Area consumers know it well: Gas prices in California are the nation’s highest, the value of the dollar is down, and a whole lot of belt tightening in how people spend their hard earned cash, has become rote for the economic woes of 2008.
Business owners are not immune to the effects of the American economic downswing. In Ventura, several retailers are feeling the bite of slagging sales. Mapped out, some local business experts feel it’s a matter of proximity, the Midtown commercial district suffering more with most of the city’s pedestrian traffic trekking almost exclusively through the Downtown.
However, other shops in Midtown are thriving with profits, lending to the view of some retailers that it all comes down to the success of the industry one chooses to sell in.
With the announced closure last week of longtime Telegraph Road children’s bookstore Adventures for Kids, independent booksellers across Ventura have experienced weakened sales in part to location. Local literary merchants are also in accord over the book industry’s vulnerability to chain stores and the Internet age.
In 2005, Barbara O’Grady assumed ownership of the Midtown-based Adventures for Kids, which enjoyed the adoration of generations of parents and children for more than 30 years.
The store has remained popular, said O’Grady, and new families arrive to the greater Ventura area regularly. But the economy, though, still dictates sales at the popular store in spite of its easy interior accessibility.
“I think the reason people come here is for a more intimate environment for their kids, and they don’t have to worry about an escalator,” O’Grady said. But, she added, “People are choosing to shop differently.”
According to Jody Shapiro, its former owner, location makes little difference in any bookstore succeeding or failing.
“I don’t think the location is as much a factor for Adventures for Kids as it is other factors,” she said. “A lot of cars drive by on Telegraph and Mills (roads).”
Shapiro cited the tendency of consumers to opt for Web destinations like Amazon or Barnes & Noble as one reason why second-hand booksellers have suffered as of recent.
“So many people will buy something on eBay but not locally,” said Dan Long, vice chair of the Midtown Ventura Community Council.
For others, location is critical. Bank of Books remained in the Downtown when it relocated just a notch south on Main Street two years ago, yet while still successful, owner Clarey Rudd has noticed a difference with diminished foot traffic there.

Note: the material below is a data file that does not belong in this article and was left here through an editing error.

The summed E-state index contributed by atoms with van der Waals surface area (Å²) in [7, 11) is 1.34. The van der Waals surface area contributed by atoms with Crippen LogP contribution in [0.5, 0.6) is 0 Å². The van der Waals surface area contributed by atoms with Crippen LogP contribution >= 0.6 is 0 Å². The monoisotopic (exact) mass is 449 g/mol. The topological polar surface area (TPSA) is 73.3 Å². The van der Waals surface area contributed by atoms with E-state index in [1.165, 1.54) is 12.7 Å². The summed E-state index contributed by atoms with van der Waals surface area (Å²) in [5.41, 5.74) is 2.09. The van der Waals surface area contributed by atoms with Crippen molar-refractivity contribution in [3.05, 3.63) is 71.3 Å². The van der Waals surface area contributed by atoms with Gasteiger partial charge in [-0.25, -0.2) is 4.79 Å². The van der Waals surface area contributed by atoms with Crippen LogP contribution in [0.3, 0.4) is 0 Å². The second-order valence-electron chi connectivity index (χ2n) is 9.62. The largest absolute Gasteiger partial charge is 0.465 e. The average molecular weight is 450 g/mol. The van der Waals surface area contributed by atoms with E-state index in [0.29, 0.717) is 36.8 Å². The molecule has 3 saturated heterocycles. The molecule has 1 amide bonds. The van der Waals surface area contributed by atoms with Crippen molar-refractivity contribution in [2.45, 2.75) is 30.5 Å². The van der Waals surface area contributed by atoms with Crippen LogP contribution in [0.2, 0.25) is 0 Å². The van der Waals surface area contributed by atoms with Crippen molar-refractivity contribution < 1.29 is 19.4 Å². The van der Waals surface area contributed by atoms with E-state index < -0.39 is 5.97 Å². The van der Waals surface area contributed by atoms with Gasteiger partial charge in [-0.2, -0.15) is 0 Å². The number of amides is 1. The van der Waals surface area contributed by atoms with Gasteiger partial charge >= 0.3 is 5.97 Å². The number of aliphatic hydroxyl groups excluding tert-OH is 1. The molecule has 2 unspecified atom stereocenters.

“It makes a big difference for retail, if you move a block or two,” he said.
Ironically, another of Rudd’s division stores, the Abednego Book Shoppe, experiences better sales, with better floor space to boot, since its move to upper Main Street in the Midtown vicinity; its former storefront on Thompson Avenue, closer to the Downtown, remains vacant years later.
Other factors also come into play when determining commercial viability — even in the Downtown. Rob Edwards, executive director of the Downtown Ventura Organization, said delays in ongoing road improvements — originally scheduled for completion last month — have impacted business along lower Main Street and its cross streets.
“There are certainly businesses that are being hurt by the construction,” Edwards said. “It’s not the economy as much as it is access and dirt.”
It also depends on the retail market, according to business owners along Telegraph Road who rely on a customer base through appointments and in-person appearances.
“I think the reason we’ve done so well is two things: Services in the salon and gifts,” said Mary Livingston, owner of Lavender Blue.
Bill Howard’s California Kitchen Creations moved from Front Street in Downtown to Telegraph Road a year and a half ago, but has suffered little after the move.
“We’re bobbing along OK,” Howard said. “Our showroom traffic is down a little bit, but I think that’s across the board for this kind of business.”
“It depends on the business,” said Zoe Taylor, president of the Ventura Chamber of Commerce. “It’s like how some restaurants are struggling, but others are doing well. It’s the nature of the business, how aggressive people are marketing, and how well they’re bringing people in.”
One may argue that the failure of a local ballot measure may have impacted Midtown businesses in the long run. “Measure A” would have seen the creation of a redevelopment zone in the Midtown, along with a sales tax increment there, helping to fund the redesign of Midtown storefronts. But whether it was lack of voter interest or just awkwardly worded, voters turned it down in 1998.
“It was a poorly explained effort,” said Ventura City Councilmember Carl Morehouse. “Because it was, it was a missed opportunity.”
Those pushing for better Midtown commercial viability are not giving up hope.
Chamber President Taylor said officials are in the planning stages of ushering in a Fresh & Easy market, similar to Whole Foods, to the intersection of Thompson and Seaward avenues.
“It’s an exciting opportunity to bring in a neighborhood market to the Midtown area,” she said. “If that one works well, they might be interested in locating additional stores in the Ventura area.”
Long, of the Midtown Ventura Community Council, has faith in the Midtown’s commercial future.
“We’re waiting for the Midtown corridor to be the go-between,” he said. “I think it’ll be a few years before things change much. Hopefully businesses can hold on and we’ll get people to support them.”